Mincemeat pies, which are quite similar were in fact the fast food of the middle ages. Wrapped in dough, they were cooked then stored, and could be reheated when needed. Among the upper crust of society, the crust wasn’t eaten. But the poor couldn’t afford to be choosy.

And of course there were puddings, always a favorite among Brits all around the empire. In the colonies, it was difficult to grow wheat and oats, so the grain of choice was corn, which it turns out makes a tasty pudding. Puddings were filling and quick to cook, hence the reference to “hasty pudding” in the song, Yankee Doodle. Corn meal also made up the essential ingredient to johnny cake, a bread similar to a pancake, which could be eaten hot or taken with you on your journey.

With each meal you got alcohol. A colonial era tavern’s reputation could rise and fall on the quality of its ale. Ales were usually locally brewed, often by the innkeeper himself. Hard cider was also extremely popular. The dirty little secret we’re not told in school about Johnny Appleseed was that he wasn’t planting apple trees to have apples to eat, but for cider to drink. Which had as much to do with practicality as inebriation. You couldn’t keep an apple crop through the winter, but you could keep a barrel of cider. Also, cider could be transported long distances and sold, so it was a commercial enterprise as well.

Great Room, Bullard Tavern. Old Sturbridge Village, Worcester County, Massachusetts

Great Room, Bullard Tavern. Old Sturbridge Village, Worcester County, Massachusetts

Hard liquor was common as well among the English colonists, though Germans preferred beer and had somewhat less drunkenness than the Brits. Rum was cheap and a perennial favorite. The typical colonist in 1770 slurped down almost four gallons of hard liquor each year. Water was often foul, infected and generally suspect, so they chased all the hard liquor with gallons of beer, cider and wine.

One might wonder why the typical colonist wasn’t an obese drunkard, but you have to consider the hard lives they led, and the amount of calories burned off in a day. A typical colonist might take in 6,000 calories in alcoholic beverages alone daily, but obesity was fairly rare, which gives you an idea of the number of calories they must have been burning off. Today, the generally accepted caloric intake is put around 2,000.

The hard stuff was typically purchased from distillers, as the only hard liquor made on the premises was applejack, made by letting hard cider freeze, which then separated into ice and whiskey.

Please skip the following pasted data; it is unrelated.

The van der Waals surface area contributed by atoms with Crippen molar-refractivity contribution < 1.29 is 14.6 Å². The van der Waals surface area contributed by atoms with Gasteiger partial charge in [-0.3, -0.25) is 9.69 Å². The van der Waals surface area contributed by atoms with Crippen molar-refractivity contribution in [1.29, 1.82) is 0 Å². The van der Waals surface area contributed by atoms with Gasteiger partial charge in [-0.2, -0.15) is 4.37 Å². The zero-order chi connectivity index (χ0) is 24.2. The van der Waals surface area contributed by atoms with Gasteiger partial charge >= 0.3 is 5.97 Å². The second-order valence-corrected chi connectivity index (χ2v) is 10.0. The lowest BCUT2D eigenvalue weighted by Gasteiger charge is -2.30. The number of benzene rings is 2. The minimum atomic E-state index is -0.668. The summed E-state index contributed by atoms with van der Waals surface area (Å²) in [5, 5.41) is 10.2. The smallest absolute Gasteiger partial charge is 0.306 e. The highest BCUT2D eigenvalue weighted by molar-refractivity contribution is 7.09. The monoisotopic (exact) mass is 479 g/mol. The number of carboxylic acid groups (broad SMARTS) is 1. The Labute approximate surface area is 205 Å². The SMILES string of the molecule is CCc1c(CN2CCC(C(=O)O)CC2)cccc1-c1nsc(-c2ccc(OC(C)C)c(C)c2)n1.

But the main reason for the importance of the colonial era tavern was as a social hub. Issues of the day were discussed and hammered out here, in fact, often in official settings. The City Tavern in Philadelphia, was the site of the first continental congress. The Virginia legislature met in the taverns of Williamsburg. And the initial investigations of the Salem Witch trials were supposed to be held at Ingersoll’s ordinary, though it was in the end was too small for the crowds.

To the common man, the tavern was where you learned the current prices for your cash crops. It was where you could find a newspaper, often read aloud for those who couldn’t read. It’s where local issues were debated and local governments met. The colonial era tavern was the link to the outer world for those in rural areas, and a place where you could meet your neighbors for conversation, games and diversion.

Entertainment included gambling; on horse racing, cockfights as well as cards. Actually the colonists were known to gamble on almost anything, including guessing the weight of pigs, a practice eventually outlawed on Long Island as it led to too many fights. The tavern also served as courthouse, where you learned of new business opportunities and worked out trades with your neighbors.

The tavern also served as post office. Originally the practice was to put your posts on a table, which travelers would then take along the route with them. It was commonly accepted that the travelers had the right to read your mail, providing a bit of entertainment along the way. Mail arrived in the community in the same way that it left, eventually becoming more organized and efficient.

In addition, recruitment and deployment of the militia took place in the taverns. Prior to the battle of Lexington, the militia organized and fortified themselves at Buckman’s tavern, before marching out onto the Lexington Green and into the history books.

Buckman's Tavern, Lexington, Massachusetts